Big Yellow Taxi. Anyone?
You know that famous lyric, right?
“They paved paradise and put up a parking lot.”
Hey now, now
Don’t it always seem to go
That you don’t know what you got
Til its gone
They paved paradise
To put up a parking lot
They paved paradise
To put up a parking lot
Hey hey hey
To put up a parking lot
Good. Glad that’s settled.
So where do you stand on paving paradise to put up a parking lot?
Well for starters, define “paradise.” I think we all have a different definition.
I mean, for myself, paradise is sitting at this very desk in my office, drinking my morning coffee, checking eBay for new hockey card listings, and not dealing with a crying newborn and a jealous 3-year-old. That’s my paradise, sad as it is.
The cliché picture of “paradise” is the sun setting on an ocean, with sand in front, from the perspective of a relaxed, rested individual laying on a beach chair, drinking a margarita.
Cliché? Boring? Or your idea of paradise?
What about a beautiful, lush, dark green patch of grass? Aaaaah, beautiful! So…….functional?
Excuse the tangent, but I must…
For Christmas, my wife bought me this beautiful winter jacket which was somewhere between “dress” and “casual.” Owning only a knee-length winter coat that goes over my suits, and a thick Reebok hooded jacket that I wear on weekends, I didn’t really have an in between option. This new coat was fantastic! The only problem: it had no inside pocket.
I didn’t understand. Where was I supposed to put my wallet?
I asked one of the guys in my office, who you might say is a fashionista, and he said, “That’s the style these days. It’s a slim coat, you don’t want a noticeable lump on your chest when you throw your fat wallet inside.”
This made zero sense to me, and I was unwilling to accept this as an answer.
The basis of my refusal? Why would you want something that looks good, but isn’t functional?
Why do I want to wear a nice-looking jacket if it doesn’t meet my basic needs?
In my opinion, the needs of the jacket are, in order, as follows:
2) Protection from the elements
3) Place for my wallet and keys
I suppose after those three criteria are met, I might consider how it looks. I know that I’m “different” and every time that I slag people for viewing photos of their friends lunches on Instagram, I’m simply showing what a curmudgeon I am, but I can’t help it. I’m rational and logical.
A jacket without a pocket is not.
So what then is the purpose of your front lawn?
We spend hours tending to our front lawns, pulling weeds, fertilizing, raking leaves, mowing the grass, and for what? For enjoyment? Yes, I suppose. I spent dozens of hours working on my front lawn last year, and I did take some pleasure in watching it go from brown to green.
But I have a driveway to the left of my lawn.
So for those people who can only choose one, maybe they’d pick the driveway instead?
The comments on Monday’s blog were very interesting.
FIrst, we debated the value in street parking versus owned parking, but later this turned into a conversation about the necessity of both; specifically what the city should do, and in who’s interests their decisions would serve.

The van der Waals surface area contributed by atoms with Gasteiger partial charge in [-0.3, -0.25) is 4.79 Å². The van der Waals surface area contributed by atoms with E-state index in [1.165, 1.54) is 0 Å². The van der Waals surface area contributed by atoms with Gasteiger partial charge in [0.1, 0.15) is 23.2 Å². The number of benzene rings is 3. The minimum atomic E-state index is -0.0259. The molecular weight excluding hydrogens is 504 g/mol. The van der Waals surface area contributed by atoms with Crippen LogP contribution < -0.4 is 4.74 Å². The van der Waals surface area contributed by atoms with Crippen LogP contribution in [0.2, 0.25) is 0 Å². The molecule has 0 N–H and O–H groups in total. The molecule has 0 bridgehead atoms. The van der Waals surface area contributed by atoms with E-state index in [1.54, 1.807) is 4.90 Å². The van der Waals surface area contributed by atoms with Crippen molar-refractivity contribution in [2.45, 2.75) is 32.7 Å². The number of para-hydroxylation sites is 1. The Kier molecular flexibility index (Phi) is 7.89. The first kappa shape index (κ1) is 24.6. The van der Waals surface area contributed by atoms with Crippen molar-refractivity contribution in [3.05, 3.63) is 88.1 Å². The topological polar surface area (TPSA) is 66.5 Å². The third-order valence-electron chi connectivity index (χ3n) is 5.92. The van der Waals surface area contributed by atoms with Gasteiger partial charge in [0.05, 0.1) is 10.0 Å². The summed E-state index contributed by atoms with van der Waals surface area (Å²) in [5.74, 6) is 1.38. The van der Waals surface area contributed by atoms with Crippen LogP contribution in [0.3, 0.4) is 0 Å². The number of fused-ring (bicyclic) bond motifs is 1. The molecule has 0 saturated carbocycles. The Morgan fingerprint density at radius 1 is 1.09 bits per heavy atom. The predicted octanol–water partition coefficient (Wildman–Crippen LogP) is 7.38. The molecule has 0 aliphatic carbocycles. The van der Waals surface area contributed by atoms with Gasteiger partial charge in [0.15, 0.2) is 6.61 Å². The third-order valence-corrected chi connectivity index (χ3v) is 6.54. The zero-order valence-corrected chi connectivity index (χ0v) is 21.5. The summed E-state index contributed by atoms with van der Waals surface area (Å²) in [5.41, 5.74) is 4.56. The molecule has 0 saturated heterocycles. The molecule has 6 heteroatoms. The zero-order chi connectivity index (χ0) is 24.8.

The readers began discussing how much the street permits cost, then how the city goes about allocating the permits if there’s truly a waiting list.
Are street permits and front parking pad licenses both revenue-generating tools? Should they be?
I thoroughly read all the comments from Monday, and I appreciate everybody who contributed.
There are two comments that I want to pick up on:
In reading all the comments, I suppose there are a few discussion points and/or questions.
1) What criteria should be used for evaluating whether or not a house should or should not have a parking pad.
2) If there is an existing pad, and it’s not licensed, what should happen with it?
3) What are the benefits and drawbacks to having parking pads?
4) Who benefits, and who loses, when parking pads are created?
5) What is the end goal for a neighbourhood, vis-a-vis the parking therein?
I don’t want to belabour every point individually, but rather I bring these discussion points or questions up as they are meant to guide the discussion.
A house with a legal front parking pad is worth more than one without. Guaranteed.
How much? That’s open for debate. But a 3-bed, 2-bath semi with no parking, selling for $900,000 might sell for $975,000 if it has a legal front parking pad.
So why do some houses have parking pads, and others don’t?
Well, anecdotally, many would agree that the city won’t be allowing the creation of new parking pads in many areas, and we always point to the Beaches as an area where applying to pave over your front lawn and create a parking pad is absolutely futile.
It’s safe to say that, as houses and parking spaces go right now, those that have parking are merely “lucky” and a by-product of previous owners, previous by-laws, and previous iterations of city council.
Those that have parking, have parking. Plain and simple. The curb has been cut, and that means there is one less parking space available for street parking.
Therein lies the rub.
For an owner of a home without a front pad, to ask the city to allow for a legal pad, with a curb-cut, means that the city will remove one space from the street, and thus for the public.
Ergo, to give a home-owner a space is to remove a space from the public domain.
Are we currently in a political climate that allows such a move?